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Advocates argue that five-cent bottle deposits charged on

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Joined: 31 Jan 2016
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Re: Advocates argue that five-cent bottle deposits charged on [#permalink]

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New post 12 Jun 2016, 20:13
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The way the question is worded confused me, but through POE, D seemed like the correct choice.

This is the explanation for the solution on Veritas

Correct answer: D This is a resolve the paradox question. In this question you are asked to explain why the states without a bottle deposit program had more success in implementing a comprehensive recycling program. This is surprising because a bottle deposit program provides a strong incentive for people to recycle plastic, glass, and aluminum beverage containers. Choice D is the correct answer. Remember, you are trying to explain why states without a bottle deposit program had more “success in implementing a comprehensive recycling program.” Choice D indicates that Aluminum cans will “pay for costs of the entire comprehensive recycling program” when they are included, rather than being taken out of the recycling stream and into a separate beverage bottle deposit program; this points to greater success in implementing a comprehensive program.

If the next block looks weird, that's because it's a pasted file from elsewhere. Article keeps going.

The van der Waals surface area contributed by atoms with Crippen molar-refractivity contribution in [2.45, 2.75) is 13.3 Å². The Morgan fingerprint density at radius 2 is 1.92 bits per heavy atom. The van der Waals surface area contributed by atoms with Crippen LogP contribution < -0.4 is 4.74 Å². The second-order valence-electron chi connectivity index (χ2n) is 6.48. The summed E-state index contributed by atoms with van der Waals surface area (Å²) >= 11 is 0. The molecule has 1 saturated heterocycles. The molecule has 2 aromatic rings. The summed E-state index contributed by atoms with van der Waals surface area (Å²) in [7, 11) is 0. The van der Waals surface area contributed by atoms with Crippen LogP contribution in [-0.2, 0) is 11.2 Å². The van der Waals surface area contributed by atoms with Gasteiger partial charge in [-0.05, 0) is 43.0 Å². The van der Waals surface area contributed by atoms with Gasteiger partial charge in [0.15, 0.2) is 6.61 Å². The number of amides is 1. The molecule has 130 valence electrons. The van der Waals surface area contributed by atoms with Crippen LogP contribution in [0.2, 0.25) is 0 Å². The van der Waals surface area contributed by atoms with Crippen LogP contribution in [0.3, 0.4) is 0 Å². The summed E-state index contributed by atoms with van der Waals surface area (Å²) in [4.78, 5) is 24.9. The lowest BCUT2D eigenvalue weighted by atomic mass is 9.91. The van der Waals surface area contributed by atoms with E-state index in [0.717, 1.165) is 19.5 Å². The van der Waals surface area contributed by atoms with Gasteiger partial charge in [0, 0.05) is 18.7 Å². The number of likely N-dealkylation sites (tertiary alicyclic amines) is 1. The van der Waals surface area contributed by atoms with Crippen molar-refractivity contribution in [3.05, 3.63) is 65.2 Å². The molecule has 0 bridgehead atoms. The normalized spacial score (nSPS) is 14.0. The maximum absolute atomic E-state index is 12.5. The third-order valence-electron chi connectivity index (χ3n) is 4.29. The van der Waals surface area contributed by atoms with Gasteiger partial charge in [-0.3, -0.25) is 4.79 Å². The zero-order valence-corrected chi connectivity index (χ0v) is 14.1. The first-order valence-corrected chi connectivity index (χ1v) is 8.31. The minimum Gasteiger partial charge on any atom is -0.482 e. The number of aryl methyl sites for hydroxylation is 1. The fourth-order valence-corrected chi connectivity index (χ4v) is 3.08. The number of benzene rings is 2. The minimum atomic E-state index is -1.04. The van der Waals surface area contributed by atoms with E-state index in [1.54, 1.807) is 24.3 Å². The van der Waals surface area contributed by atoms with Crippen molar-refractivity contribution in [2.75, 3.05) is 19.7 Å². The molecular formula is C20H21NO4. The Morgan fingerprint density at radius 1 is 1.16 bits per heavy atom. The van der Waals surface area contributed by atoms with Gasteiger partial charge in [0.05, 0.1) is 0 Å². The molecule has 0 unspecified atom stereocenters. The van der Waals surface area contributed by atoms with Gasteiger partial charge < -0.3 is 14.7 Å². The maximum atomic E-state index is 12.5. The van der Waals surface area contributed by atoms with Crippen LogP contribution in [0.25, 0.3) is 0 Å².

Choice A is interesting and tempting. If the bottle deposit programs are not convenient and not popular then this would impact people’s motivation. However, even if unpopular these laws provide a “strong incentive for people to recycle these containers. So this does not explain why states without this program would have more success. Choice B cannot be the answer because you cannot explain why one thing is more successful simply by pointing to something that the two programs have in common. If I want to explain why you are more successful on the GMAT than I am I cannot say that we each get 75 minutes for the Verbal section. Choice C points in the wrong direction. It indicates a reason why the states with the bottle deposit program would be more successful. Choice E indicates that there are more states with bottle deposit programs but this does not tell us why these states are not as successful.

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Re: Advocates argue that five-cent bottle deposits [#permalink]

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New post 23 Nov 2016, 08:52
souvik101990 wrote:
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Advocates argue that five-cent bottle deposits charged on beverage containers are necessary for environmental protection because they help to ensure that plastic and glass bottles as well as aluminium cans are recycled. This is, the advocates say, because the five-cent redemption programs provide a strong incentive to return the used containers to recycling facilities. However, a recent study found that states without a bottle deposit had more success in implementing comprehensive recycling programs, which include paper, plastics, and steel, in addition to the beverage containers, than did states with a bottle deposit law.